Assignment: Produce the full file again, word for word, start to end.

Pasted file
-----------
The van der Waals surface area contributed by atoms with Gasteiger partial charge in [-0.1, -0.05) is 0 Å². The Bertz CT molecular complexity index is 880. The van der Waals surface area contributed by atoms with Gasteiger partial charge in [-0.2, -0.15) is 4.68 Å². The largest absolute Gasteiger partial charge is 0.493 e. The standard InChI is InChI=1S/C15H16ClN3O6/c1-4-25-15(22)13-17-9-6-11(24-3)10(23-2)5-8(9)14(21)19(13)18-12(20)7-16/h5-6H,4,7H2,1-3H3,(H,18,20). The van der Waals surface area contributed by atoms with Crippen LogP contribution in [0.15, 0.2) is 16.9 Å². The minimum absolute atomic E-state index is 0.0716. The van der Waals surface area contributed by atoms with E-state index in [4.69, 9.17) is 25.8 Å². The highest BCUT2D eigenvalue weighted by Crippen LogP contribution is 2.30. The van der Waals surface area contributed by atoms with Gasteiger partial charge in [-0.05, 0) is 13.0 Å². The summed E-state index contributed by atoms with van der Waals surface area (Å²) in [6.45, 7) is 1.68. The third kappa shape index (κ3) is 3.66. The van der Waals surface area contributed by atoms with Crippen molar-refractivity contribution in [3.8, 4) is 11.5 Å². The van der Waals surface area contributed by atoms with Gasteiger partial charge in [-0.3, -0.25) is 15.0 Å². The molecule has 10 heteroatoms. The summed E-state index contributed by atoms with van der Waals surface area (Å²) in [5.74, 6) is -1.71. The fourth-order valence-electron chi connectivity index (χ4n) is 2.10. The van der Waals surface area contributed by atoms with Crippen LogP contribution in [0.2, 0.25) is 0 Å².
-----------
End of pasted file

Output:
The van der Waals surface area contributed by atoms with Gasteiger partial charge in [-0.1, -0.05) is 0 Å². The Bertz CT molecular complexity index is 880. The van der Waals surface area contributed by atoms with Gasteiger partial charge in [-0.2, -0.15) is 4.68 Å². The largest absolute Gasteiger partial charge is 0.493 e. The standard InChI is InChI=1S/C15H16ClN3O6/c1-4-25-15(22)13-17-9-6-11(24-3)10(23-2)5-8(9)14(21)19(13)18-12(20)7-16/h5-6H,4,7H2,1-3H3,(H,18,20). The van der Waals surface area contributed by atoms with Crippen LogP contribution in [0.15, 0.2) is 16.9 Å². The minimum absolute atomic E-state index is 0.0716. The van der Waals surface area contributed by atoms with E-state index in [4.69, 9.17) is 25.8 Å². The highest BCUT2D eigenvalue weighted by Crippen LogP contribution is 2.30. The van der Waals surface area contributed by atoms with Gasteiger partial charge in [-0.05, 0) is 13.0 Å². The summed E-state index contributed by atoms with van der Waals surface area (Å²) in [6.45, 7) is 1.68. The third kappa shape index (κ3) is 3.66. The van der Waals surface area contributed by atoms with Crippen molar-refractivity contribution in [3.8, 4) is 11.5 Å². The van der Waals surface area contributed by atoms with Gasteiger partial charge in [-0.3, -0.25) is 15.0 Å². The molecule has 10 heteroatoms. The summed E-state index contributed by atoms with van der Waals surface area (Å²) in [5.74, 6) is -1.71. The fourth-order valence-electron chi connectivity index (χ4n) is 2.10. The van der Waals surface area contributed by atoms with Crippen LogP contribution in [0.2, 0.25) is 0 Å².